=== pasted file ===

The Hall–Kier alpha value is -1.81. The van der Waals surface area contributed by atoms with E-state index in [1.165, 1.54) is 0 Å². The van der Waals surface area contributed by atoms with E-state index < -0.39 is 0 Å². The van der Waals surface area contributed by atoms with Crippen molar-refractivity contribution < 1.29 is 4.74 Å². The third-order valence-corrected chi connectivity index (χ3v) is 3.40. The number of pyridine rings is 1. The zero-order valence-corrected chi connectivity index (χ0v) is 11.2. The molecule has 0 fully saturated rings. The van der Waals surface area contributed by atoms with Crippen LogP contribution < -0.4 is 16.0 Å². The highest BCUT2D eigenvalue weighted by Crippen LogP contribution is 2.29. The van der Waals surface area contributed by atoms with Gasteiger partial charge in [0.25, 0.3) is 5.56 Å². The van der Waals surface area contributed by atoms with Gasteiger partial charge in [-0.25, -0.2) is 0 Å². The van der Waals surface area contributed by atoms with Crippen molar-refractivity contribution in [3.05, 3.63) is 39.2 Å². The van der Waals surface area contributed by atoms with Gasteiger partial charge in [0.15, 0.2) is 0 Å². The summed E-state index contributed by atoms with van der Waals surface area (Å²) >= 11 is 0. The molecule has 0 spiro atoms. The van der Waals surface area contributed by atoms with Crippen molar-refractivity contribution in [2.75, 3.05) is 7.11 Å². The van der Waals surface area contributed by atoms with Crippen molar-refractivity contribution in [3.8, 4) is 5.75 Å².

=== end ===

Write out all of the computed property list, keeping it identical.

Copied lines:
The Hall–Kier alpha value is -1.81. The van der Waals surface area contributed by atoms with E-state index in [1.165, 1.54) is 0 Å². The van der Waals surface area contributed by atoms with E-state index < -0.39 is 0 Å². The van der Waals surface area contributed by atoms with Crippen molar-refractivity contribution < 1.29 is 4.74 Å². The third-order valence-corrected chi connectivity index (χ3v) is 3.40. The number of pyridine rings is 1. The zero-order valence-corrected chi connectivity index (χ0v) is 11.2. The molecule has 0 fully saturated rings. The van der Waals surface area contributed by atoms with Crippen LogP contribution < -0.4 is 16.0 Å². The highest BCUT2D eigenvalue weighted by Crippen LogP contribution is 2.29. The van der Waals surface area contributed by atoms with Gasteiger partial charge in [0.25, 0.3) is 5.56 Å². The van der Waals surface area contributed by atoms with Gasteiger partial charge in [-0.25, -0.2) is 0 Å². The van der Waals surface area contributed by atoms with Crippen molar-refractivity contribution in [3.05, 3.63) is 39.2 Å². The van der Waals surface area contributed by atoms with Gasteiger partial charge in [0.15, 0.2) is 0 Å². The summed E-state index contributed by atoms with van der Waals surface area (Å²) >= 11 is 0. The molecule has 0 spiro atoms. The van der Waals surface area contributed by atoms with Crippen molar-refractivity contribution in [2.75, 3.05) is 7.11 Å². The van der Waals surface area contributed by atoms with Crippen molar-refractivity contribution in [3.8, 4) is 5.75 Å².